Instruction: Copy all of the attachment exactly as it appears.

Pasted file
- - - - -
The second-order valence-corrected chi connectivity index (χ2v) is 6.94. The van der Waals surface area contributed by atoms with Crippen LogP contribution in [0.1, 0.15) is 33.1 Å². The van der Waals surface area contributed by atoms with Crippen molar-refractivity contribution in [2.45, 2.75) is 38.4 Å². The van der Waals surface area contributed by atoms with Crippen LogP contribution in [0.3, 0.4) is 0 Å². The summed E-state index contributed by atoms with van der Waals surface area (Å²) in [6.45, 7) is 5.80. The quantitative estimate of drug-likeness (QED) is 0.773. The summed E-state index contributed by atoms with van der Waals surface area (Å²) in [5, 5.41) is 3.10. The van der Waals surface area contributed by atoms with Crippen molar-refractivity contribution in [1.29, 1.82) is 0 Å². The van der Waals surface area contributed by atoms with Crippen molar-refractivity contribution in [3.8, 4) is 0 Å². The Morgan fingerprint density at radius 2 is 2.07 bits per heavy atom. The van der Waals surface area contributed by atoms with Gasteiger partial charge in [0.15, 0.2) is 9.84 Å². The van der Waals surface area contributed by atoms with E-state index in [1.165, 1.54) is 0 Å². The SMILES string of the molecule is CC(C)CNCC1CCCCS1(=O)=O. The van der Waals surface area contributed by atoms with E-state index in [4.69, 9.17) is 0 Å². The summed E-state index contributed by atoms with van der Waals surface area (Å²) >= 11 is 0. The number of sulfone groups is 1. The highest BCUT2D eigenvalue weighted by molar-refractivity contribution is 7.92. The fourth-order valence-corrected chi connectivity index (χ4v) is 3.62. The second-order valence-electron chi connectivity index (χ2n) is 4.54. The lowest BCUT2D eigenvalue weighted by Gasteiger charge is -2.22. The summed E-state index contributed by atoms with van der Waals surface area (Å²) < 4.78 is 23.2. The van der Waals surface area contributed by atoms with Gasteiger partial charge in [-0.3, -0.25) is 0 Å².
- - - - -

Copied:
The second-order valence-corrected chi connectivity index (χ2v) is 6.94. The van der Waals surface area contributed by atoms with Crippen LogP contribution in [0.1, 0.15) is 33.1 Å². The van der Waals surface area contributed by atoms with Crippen molar-refractivity contribution in [2.45, 2.75) is 38.4 Å². The van der Waals surface area contributed by atoms with Crippen LogP contribution in [0.3, 0.4) is 0 Å². The summed E-state index contributed by atoms with van der Waals surface area (Å²) in [6.45, 7) is 5.80. The quantitative estimate of drug-likeness (QED) is 0.773. The summed E-state index contributed by atoms with van der Waals surface area (Å²) in [5, 5.41) is 3.10. The van der Waals surface area contributed by atoms with Crippen molar-refractivity contribution in [1.29, 1.82) is 0 Å². The van der Waals surface area contributed by atoms with Crippen molar-refractivity contribution in [3.8, 4) is 0 Å². The Morgan fingerprint density at radius 2 is 2.07 bits per heavy atom. The van der Waals surface area contributed by atoms with Gasteiger partial charge in [0.15, 0.2) is 9.84 Å². The van der Waals surface area contributed by atoms with E-state index in [1.165, 1.54) is 0 Å². The SMILES string of the molecule is CC(C)CNCC1CCCCS1(=O)=O. The van der Waals surface area contributed by atoms with E-state index in [4.69, 9.17) is 0 Å². The summed E-state index contributed by atoms with van der Waals surface area (Å²) >= 11 is 0. The number of sulfone groups is 1. The highest BCUT2D eigenvalue weighted by molar-refractivity contribution is 7.92. The fourth-order valence-corrected chi connectivity index (χ4v) is 3.62. The second-order valence-electron chi connectivity index (χ2n) is 4.54. The lowest BCUT2D eigenvalue weighted by Gasteiger charge is -2.22. The summed E-state index contributed by atoms with van der Waals surface area (Å²) < 4.78 is 23.2. The van der Waals surface area contributed by atoms with Gasteiger partial charge in [-0.3, -0.25) is 0 Å².